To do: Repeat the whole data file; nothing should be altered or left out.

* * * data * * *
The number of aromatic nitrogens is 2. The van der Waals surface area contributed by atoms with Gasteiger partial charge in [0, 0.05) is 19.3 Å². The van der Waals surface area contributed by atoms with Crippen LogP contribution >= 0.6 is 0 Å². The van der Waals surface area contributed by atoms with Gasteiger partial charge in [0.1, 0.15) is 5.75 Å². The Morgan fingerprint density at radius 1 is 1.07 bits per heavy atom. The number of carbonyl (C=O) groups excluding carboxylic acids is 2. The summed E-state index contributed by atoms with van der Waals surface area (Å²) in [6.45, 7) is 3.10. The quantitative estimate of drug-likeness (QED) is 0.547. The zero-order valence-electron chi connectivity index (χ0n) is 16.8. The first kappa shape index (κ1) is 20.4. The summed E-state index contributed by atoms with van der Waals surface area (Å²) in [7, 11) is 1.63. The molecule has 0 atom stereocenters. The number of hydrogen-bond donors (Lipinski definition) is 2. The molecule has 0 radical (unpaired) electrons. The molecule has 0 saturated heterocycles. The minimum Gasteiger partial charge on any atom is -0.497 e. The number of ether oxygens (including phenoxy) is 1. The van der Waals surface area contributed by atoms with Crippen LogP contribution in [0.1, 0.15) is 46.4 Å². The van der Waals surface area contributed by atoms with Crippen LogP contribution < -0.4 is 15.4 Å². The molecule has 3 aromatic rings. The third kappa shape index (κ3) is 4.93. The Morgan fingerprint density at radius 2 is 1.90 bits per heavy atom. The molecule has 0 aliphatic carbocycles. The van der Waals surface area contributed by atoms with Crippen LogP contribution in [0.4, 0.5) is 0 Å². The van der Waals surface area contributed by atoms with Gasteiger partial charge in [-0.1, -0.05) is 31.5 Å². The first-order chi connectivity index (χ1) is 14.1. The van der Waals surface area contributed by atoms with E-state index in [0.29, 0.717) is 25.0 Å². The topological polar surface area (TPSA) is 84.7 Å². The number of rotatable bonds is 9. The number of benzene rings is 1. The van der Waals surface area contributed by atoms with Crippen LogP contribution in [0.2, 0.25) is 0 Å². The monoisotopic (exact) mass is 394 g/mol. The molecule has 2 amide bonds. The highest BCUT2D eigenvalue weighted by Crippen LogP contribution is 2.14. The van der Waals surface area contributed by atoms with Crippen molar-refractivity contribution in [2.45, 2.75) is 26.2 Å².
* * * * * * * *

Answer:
The number of aromatic nitrogens is 2. The van der Waals surface area contributed by atoms with Gasteiger partial charge in [0, 0.05) is 19.3 Å². The van der Waals surface area contributed by atoms with Crippen LogP contribution >= 0.6 is 0 Å². The van der Waals surface area contributed by atoms with Gasteiger partial charge in [0.1, 0.15) is 5.75 Å². The Morgan fingerprint density at radius 1 is 1.07 bits per heavy atom. The number of carbonyl (C=O) groups excluding carboxylic acids is 2. The summed E-state index contributed by atoms with van der Waals surface area (Å²) in [6.45, 7) is 3.10. The quantitative estimate of drug-likeness (QED) is 0.547. The zero-order valence-electron chi connectivity index (χ0n) is 16.8. The first kappa shape index (κ1) is 20.4. The summed E-state index contributed by atoms with van der Waals surface area (Å²) in [7, 11) is 1.63. The molecule has 0 atom stereocenters. The number of hydrogen-bond donors (Lipinski definition) is 2. The molecule has 0 radical (unpaired) electrons. The molecule has 0 saturated heterocycles. The minimum Gasteiger partial charge on any atom is -0.497 e. The number of ether oxygens (including phenoxy) is 1. The van der Waals surface area contributed by atoms with Crippen LogP contribution in [0.1, 0.15) is 46.4 Å². The van der Waals surface area contributed by atoms with Crippen LogP contribution < -0.4 is 15.4 Å². The molecule has 3 aromatic rings. The third kappa shape index (κ3) is 4.93. The Morgan fingerprint density at radius 2 is 1.90 bits per heavy atom. The molecule has 0 aliphatic carbocycles. The van der Waals surface area contributed by atoms with Crippen LogP contribution in [0.4, 0.5) is 0 Å². The van der Waals surface area contributed by atoms with Gasteiger partial charge in [-0.1, -0.05) is 31.5 Å². The first-order chi connectivity index (χ1) is 14.1. The van der Waals surface area contributed by atoms with E-state index in [0.29, 0.717) is 25.0 Å². The topological polar surface area (TPSA) is 84.7 Å². The number of rotatable bonds is 9. The number of benzene rings is 1. The van der Waals surface area contributed by atoms with Crippen LogP contribution in [0.2, 0.25) is 0 Å². The monoisotopic (exact) mass is 394 g/mol. The molecule has 2 amide bonds. The highest BCUT2D eigenvalue weighted by Crippen LogP contribution is 2.14. The van der Waals surface area contributed by atoms with Crippen molar-refractivity contribution in [2.45, 2.75) is 26.2 Å².